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The structure of (CENP-A–H4)2 reveals physical features that mark centromeres

Abstract

Centromeres are specified epigenetically, and the histone H3 variant CENP-A is assembled into the chromatin of all active centromeres1. Divergence from H3 raises the possibility that CENP-A generates unique chromatin features to mark physically centromere location. Here we report the crystal structure of a subnucleosomal heterotetramer, human (CENP-A–H4)2, that reveals three distinguishing properties encoded by the residues that comprise the CENP-A targeting domain (CATD; ref. 2): (1) a CENP-A–CENP-A interface that is substantially rotated relative to the H3–H3 interface; (2) a protruding loop L1 of the opposite charge as that on H3; and (3) strong hydrophobic contacts that rigidify the CENP-A–H4 interface. Residues involved in the CENP-A–CENP-A rotation are required for efficient incorporation into centromeric chromatin, indicating specificity for an unconventional nucleosome shape. DNA topological analysis indicates that CENP-A-containing nucleosomes are octameric with conventional left-handed DNA wrapping, in contrast to other recent proposals3,4,5,6. Our results indicate that CENP-A marks centromere location by restructuring the nucleosome from within its folded histone core.

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Figure 1: Crystal structure of the (CENP-A–H4) 2 heterotetramer.
Figure 2: The residues involved in the rotated CENP-A–CENP-A interface are essential for centromere targeting.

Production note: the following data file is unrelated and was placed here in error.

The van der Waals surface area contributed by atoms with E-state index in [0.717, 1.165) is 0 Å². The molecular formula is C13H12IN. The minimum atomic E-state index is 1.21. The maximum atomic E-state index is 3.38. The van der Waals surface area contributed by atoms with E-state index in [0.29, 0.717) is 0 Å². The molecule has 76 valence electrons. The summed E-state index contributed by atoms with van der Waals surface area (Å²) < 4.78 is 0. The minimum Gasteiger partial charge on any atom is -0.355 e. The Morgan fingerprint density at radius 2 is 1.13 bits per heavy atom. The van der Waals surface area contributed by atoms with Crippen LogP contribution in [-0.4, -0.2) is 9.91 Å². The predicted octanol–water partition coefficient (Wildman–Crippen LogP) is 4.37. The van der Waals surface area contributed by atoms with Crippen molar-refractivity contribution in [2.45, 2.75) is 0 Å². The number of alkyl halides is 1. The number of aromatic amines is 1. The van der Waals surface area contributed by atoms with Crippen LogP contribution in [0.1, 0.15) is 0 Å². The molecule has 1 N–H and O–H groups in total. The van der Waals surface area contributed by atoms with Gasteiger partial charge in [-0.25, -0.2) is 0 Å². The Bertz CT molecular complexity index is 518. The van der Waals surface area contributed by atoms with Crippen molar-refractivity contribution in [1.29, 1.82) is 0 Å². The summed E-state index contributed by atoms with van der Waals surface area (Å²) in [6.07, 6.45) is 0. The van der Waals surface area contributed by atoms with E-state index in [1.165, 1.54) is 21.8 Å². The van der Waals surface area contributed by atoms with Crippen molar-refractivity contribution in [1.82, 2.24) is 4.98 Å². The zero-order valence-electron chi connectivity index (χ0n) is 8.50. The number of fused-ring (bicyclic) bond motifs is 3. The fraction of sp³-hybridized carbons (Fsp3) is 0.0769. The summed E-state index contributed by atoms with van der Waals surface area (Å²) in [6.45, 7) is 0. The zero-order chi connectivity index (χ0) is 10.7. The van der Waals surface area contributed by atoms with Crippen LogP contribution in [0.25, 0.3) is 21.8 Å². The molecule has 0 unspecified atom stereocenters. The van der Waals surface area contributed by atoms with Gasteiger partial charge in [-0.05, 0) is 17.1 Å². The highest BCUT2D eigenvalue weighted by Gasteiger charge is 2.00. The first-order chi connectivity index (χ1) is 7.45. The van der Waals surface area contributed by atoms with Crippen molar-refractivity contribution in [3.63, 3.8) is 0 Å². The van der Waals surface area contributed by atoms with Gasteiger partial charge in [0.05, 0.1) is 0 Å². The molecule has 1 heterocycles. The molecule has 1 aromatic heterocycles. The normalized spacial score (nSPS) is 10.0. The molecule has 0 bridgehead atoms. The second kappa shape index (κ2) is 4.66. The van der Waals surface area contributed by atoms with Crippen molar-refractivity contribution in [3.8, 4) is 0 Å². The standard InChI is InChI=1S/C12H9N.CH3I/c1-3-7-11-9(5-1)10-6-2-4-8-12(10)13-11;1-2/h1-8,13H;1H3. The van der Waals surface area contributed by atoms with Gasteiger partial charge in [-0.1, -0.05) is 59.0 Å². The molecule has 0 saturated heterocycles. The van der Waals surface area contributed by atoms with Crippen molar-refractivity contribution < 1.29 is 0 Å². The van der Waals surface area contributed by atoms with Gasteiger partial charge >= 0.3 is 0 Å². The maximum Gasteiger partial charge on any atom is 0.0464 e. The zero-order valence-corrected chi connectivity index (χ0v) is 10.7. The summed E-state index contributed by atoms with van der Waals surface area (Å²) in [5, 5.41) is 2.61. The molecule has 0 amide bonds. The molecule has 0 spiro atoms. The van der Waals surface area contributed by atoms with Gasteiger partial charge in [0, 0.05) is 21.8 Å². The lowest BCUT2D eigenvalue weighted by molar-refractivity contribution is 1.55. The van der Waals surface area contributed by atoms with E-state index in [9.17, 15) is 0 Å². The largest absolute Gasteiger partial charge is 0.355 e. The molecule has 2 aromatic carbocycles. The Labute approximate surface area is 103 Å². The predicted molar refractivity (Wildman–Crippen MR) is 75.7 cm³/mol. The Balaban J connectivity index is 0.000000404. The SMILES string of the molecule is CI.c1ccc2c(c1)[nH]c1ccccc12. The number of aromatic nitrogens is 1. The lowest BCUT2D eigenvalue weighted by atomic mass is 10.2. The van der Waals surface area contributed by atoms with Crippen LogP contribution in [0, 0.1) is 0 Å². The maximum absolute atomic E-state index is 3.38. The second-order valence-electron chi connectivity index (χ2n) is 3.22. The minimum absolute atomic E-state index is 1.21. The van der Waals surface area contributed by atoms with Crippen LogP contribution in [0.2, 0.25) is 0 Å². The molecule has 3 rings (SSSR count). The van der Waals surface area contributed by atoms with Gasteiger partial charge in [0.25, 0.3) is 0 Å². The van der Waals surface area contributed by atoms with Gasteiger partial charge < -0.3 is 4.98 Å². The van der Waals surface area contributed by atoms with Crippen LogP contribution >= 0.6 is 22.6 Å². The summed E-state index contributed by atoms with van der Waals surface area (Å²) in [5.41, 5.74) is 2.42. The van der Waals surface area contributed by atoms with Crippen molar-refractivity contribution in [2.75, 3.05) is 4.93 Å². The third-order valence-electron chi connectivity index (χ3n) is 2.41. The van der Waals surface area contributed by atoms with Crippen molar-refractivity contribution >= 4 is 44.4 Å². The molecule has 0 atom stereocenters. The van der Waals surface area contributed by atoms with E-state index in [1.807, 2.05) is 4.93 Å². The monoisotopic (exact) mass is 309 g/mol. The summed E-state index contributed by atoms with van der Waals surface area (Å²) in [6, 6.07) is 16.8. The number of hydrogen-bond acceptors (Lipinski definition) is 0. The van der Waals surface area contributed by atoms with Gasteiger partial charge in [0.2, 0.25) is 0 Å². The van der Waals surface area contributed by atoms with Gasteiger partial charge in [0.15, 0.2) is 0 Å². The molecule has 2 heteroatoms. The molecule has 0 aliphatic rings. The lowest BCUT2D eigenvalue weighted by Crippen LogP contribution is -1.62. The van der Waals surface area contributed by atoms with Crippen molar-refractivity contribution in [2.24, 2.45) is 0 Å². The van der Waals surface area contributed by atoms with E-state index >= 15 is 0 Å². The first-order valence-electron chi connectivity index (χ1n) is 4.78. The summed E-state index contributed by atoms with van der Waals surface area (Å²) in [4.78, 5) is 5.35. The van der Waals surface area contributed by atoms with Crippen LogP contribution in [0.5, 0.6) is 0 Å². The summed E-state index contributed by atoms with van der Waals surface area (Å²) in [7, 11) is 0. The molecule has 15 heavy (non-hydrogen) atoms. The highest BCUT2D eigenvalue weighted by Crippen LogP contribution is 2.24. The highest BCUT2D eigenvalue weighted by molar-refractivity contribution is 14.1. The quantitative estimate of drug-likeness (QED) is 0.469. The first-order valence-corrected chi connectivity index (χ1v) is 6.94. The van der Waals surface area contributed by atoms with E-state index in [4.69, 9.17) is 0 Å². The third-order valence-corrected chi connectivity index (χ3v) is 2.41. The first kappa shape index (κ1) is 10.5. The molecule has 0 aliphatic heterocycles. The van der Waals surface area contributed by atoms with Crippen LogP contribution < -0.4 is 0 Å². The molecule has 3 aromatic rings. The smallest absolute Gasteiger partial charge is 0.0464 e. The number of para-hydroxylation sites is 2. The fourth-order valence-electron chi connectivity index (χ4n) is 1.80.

Figure 3: Surface and internal structural features unique to CENP-A-containing complexes.
Figure 4: The (CENP-A–H4) 2 heterotetramer assembles with H2A–H2B dimers into an octameric nucleosome with conventional handedness of DNA wrapping.

Accession codes

Primary accessions

Protein Data Bank

Data deposits

The structures of (CENP-A–H4)2 heterotetramers have been deposited in the Protein Data Bank under accession numbers 3NQJ and 3NQU.

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Acknowledgements

We thank D. Cleveland for plasmids and steadfast encouragement to pursue a physical understanding of the centromere; S. Wood for generating cleaved histone H2A; K. Gupta for help with collecting data and technical suggestions; and K. Ferguson, G. Van Duyne, M. Lemmon, J. Shorter, L. Jansen, D. Foltz, J. Shah, D. Alvarado, K. Moravcevic and T. Panchenko for discussions and comments on the manuscript. This work was supported by the NIH research grant GM82989, a Career Award in the Biomedical Sciences from the Burroughs Wellcome Fund, and a Rita Allen Foundation Scholar Award to B.E.B. N.S. is supported by a postdoctoral fellowship from the American Cancer Society and E.A.B. has been supported by the Penn Structural Biology Training Grant (NIH GM08275) and a predoctoral fellowship from the American Heart Association.

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N.S. designed and performed experiments, solved and refined the structures, analysed data and wrote the manuscript; E.A.B. and D.J.R. performed experiments and analysed data; and B.E.B. directed the project, designed and performed experiments, analysed data and wrote the manuscript.

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Correspondence to Ben E. Black.

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The authors declare no competing financial interests.

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Sekulic, N., Bassett, E., Rogers, D. et al. The structure of (CENP-A–H4)2 reveals physical features that mark centromeres. Nature 467, 347–351 (2010). https://doi.org/10.1038/nature09323

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